While my work computer chews through slightly more than a million calculations in a unit test (which I don't run in CI, in case you (a) were wondering and (b) know what that means), I have a moment to catch up:
- Boris Johnson has asked MPs to dissolve Parliament on Monday, which, if 2/3 of Commons agrees, means there would be an election on December 12th. The EU will vote tomorrow on whether to accept the UK's Brexit extension request, which is the Labour Party's condition for agreeing to new elections.
- Education Secretary Betsy DeVos, in a good position to win the award for Worst Cabinet Secretary of 2019, may end up costing President Trump re-election (beyond what he's doing to ensure a Democratic victory). It turns out people in Michigan do not want their tax money to go to private education companies like hers. The cherry on top of that is she might actually go to jail in the next few days.
- Josh Marshall argues that the goal of the interrupted-by-being-arrested-at-the-airport plan of Rudy Giuliani's friends might have been simply to get Ukrainian president Volodymyr Zelensky to go on TV and say Ukraine was opening an investigation into Hunter Biden. Just having a head of state say that could tank the Biden nomination on its own, even if everyone knows there really is nothing to see.
- A group of 30 Republican House members burst into a Sensitive Compartmented Information Facility (SCIF) in the Capitol building yesterday to hold up the testimony of Deputy Assistant Defense Secretary Laura Cooper. Ordinarily, if you violate a SCIF, the intelligence services quickly remove your security clearance. I wonder if that'll be the case here.
- With Lake Michigan water levels consistently over 100 cm above average this year, the city will need billions of dollars to prevent and correct significant erosion of the shoreline.
- Finally, scientists have taught rats how to drive little cars. Seriously. It's adorable.
The first 30-minute calculation is done, and now I'm on to the second one. Then I can resume writing software instead of testing it.
Here are the news stories that filtered through today:
See? You thought more of the news would be bad.
Kenyan runner Brigid Kosgei ran the course in 2:14:04, setting a new world record fastest marathon for a woman:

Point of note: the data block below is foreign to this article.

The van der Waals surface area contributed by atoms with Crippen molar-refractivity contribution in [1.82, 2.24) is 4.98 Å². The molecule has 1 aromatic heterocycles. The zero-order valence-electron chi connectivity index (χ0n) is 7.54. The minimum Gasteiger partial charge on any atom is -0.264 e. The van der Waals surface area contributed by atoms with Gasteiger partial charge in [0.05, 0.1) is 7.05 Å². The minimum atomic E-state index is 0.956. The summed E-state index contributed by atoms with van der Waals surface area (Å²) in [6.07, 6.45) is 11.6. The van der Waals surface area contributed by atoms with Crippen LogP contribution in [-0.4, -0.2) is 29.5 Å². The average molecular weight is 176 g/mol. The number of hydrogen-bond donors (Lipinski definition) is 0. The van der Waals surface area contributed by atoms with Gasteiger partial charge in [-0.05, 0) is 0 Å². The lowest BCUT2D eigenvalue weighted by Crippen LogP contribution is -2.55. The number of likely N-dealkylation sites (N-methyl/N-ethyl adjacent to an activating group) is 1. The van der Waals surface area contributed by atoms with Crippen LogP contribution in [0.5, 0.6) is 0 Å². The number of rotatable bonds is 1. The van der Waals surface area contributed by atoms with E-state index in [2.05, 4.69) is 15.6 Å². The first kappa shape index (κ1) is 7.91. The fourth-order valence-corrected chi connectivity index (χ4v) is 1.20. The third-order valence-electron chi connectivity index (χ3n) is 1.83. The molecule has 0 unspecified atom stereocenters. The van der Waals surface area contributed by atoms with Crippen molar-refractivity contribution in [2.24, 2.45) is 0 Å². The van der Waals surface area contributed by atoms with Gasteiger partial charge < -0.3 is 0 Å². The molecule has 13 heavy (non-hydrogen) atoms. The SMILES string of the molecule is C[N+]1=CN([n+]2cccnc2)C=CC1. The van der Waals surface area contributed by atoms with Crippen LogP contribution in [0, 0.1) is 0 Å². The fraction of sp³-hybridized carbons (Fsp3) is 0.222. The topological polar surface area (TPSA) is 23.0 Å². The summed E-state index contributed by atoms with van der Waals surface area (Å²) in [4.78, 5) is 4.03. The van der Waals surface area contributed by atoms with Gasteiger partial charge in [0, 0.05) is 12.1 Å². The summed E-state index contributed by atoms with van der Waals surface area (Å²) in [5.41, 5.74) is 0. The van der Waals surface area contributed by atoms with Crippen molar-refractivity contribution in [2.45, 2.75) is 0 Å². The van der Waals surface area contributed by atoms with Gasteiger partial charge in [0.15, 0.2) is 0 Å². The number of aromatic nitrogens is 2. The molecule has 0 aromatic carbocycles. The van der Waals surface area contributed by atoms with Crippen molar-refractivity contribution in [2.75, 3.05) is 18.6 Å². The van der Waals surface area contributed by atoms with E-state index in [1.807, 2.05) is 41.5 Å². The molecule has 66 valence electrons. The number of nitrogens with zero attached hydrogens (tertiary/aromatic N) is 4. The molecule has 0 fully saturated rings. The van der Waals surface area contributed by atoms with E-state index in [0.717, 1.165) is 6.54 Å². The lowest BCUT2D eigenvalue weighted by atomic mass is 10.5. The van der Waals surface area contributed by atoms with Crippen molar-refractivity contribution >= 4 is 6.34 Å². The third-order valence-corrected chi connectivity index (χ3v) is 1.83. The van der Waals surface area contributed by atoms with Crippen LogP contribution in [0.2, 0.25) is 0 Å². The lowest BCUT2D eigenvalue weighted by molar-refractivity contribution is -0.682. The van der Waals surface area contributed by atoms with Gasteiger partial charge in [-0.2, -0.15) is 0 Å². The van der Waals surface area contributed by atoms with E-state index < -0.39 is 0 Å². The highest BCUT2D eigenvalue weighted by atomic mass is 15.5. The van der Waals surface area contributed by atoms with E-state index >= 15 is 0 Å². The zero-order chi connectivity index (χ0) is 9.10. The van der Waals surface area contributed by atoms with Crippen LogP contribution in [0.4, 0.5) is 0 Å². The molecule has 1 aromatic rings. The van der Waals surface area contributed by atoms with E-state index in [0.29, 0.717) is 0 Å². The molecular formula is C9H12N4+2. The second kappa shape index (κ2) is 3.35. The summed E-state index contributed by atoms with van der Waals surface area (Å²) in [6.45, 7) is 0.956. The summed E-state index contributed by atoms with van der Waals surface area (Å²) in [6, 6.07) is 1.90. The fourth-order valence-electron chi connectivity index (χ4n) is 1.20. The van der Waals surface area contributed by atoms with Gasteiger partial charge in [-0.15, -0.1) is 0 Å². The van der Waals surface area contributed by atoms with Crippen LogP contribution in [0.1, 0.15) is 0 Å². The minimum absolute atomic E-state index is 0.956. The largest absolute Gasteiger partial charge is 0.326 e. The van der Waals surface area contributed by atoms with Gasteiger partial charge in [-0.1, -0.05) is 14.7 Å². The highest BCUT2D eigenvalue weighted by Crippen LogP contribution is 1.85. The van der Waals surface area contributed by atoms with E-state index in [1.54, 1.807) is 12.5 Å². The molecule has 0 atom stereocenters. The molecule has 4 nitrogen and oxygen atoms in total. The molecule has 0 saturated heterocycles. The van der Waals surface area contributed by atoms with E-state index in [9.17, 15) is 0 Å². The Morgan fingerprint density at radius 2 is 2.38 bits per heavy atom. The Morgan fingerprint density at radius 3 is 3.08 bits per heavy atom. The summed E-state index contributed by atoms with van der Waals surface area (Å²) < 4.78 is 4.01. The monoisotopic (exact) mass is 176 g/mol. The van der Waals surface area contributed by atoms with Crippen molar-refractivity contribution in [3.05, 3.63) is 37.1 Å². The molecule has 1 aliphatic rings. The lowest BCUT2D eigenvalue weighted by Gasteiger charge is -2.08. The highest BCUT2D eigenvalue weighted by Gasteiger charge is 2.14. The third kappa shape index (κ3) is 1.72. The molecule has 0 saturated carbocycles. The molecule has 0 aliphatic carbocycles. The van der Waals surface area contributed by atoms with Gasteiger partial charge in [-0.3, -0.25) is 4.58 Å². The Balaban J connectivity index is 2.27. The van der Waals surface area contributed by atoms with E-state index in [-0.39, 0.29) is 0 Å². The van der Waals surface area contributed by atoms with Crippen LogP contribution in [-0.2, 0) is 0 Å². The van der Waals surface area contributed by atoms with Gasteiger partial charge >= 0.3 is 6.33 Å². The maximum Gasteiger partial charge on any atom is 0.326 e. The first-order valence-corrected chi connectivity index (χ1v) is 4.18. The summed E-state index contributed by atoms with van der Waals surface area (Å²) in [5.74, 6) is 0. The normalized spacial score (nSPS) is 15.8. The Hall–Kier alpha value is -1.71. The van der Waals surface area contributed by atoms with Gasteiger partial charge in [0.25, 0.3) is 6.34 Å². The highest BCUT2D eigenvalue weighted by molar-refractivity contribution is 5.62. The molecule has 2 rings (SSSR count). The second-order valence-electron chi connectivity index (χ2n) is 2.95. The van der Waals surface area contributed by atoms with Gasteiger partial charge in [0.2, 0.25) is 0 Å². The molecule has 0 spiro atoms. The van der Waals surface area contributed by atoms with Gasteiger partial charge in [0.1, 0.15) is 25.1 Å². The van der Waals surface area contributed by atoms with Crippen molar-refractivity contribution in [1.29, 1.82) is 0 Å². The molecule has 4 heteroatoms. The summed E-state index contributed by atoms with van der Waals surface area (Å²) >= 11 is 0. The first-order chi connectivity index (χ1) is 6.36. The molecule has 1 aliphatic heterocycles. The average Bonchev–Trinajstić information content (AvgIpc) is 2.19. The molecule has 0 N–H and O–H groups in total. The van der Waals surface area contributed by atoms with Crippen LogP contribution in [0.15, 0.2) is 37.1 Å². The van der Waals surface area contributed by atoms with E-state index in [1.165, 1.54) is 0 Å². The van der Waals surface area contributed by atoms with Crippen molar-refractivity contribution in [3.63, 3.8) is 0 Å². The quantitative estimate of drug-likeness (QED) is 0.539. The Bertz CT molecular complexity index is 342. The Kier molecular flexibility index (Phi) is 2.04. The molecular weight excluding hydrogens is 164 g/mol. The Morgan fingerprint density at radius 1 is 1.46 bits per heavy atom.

Paula Radcliffe held the previous record (2:15:25), set at the 2003 London Marathon.
“I’m feeling good and I am happy because I was not expected to run like this,” Kosgei said during a TV interview.
Kosgei also broke the course record (and what was for a year the world record) that Radcliffe first set 17 years ago to the day in Chicago (2:17:18) in 2002.
Conditions in Chicago are ideal: at race time, the course temperature was around 4°C, warming to 9°C by 11am. There's a bit of wind but also a good cloud cover, keeping runners cool.
This comes just a day after Eliud Kipchoge became the first runner ever to break a 2-hour marathon time, completing the INEOS 1:59 challenge in Vienna in 1:59:40.2. However, that race was specifically designed and he was specifically supported during the race to give him the best chance of a sub-2-hour time.
O'Hare's high temperature today of 19.4°C occurred at 5am. From then until about 9am the temperature lingered around 19°C. And then the cold front came through.
Between 9am and 11am the temperature plunged 8°C. It's now 11°C and raining. Tomorrow it'll be 11°C and sunny. Overnight it'll be 3°C in the city and -2°C in the far Western suburbs.
Autumn comes to Chicago all at once. Today's the day it chose this year.
My task this afternoon is to parse a pile of random text that has, shall we say, inconsistencies. Before I return to that task, I'm setting aside some stuff to read later on:
And finally, Crain's reviews five relatively-new steakhouses in Chicago. Since we probably won't eat steak past about 2030, these may be worth checking out sooner rather than later.
What I did on my autumn vacation:
About once a year the Apollo Chorus does a day-trip to somewhere nearby. Yesterday we went to the Krannert Center for the Performing Arts in Champaign, Ill., on the University of Illinois campus. Fun but exhausting.
I was busy today, and apparently so was everyone else:
I'm sure there was other news today. But this is what I have open in my browser for reading later on.
Last night, Chicago set an all-time record for the warmest low temperature in October: 23°C, which feels more like mid-July than early-October, following the high yesterday of 30°C.
Not to fear, though. A cold front came through just after midnight, bringing the temperature down to 14°C by 8am. With drizzly rain.
Gotta love Chicago.
October began today for some of the world, but here in Chicago the 29°C weather (at Midway and downtwon; it's 23°C at O'Hare) would be more appropriate for July. October should start tomorrow for us, according to forecasts.
This week has a lot going on: rehearsal yesterday for Apollo's support of Chicago Opera Theater in their upcoming performances of Everest and Aleko; rehearsal tonight for our collaboration Saturday with the Champaign-Urbana Symphony of Carmina Burana; and, right, a full-time job. (The Dallas Opera put their video of Everest's premiere on YouTube.)
We also have a few things going on in the news, it seems:
I will now return to reverse-engineering a particularly maddening interface.
I'm surprised I ate anything today, after this past weekend. I'm less surprised I haven't yet consumed all of these:
Is it nap time yet?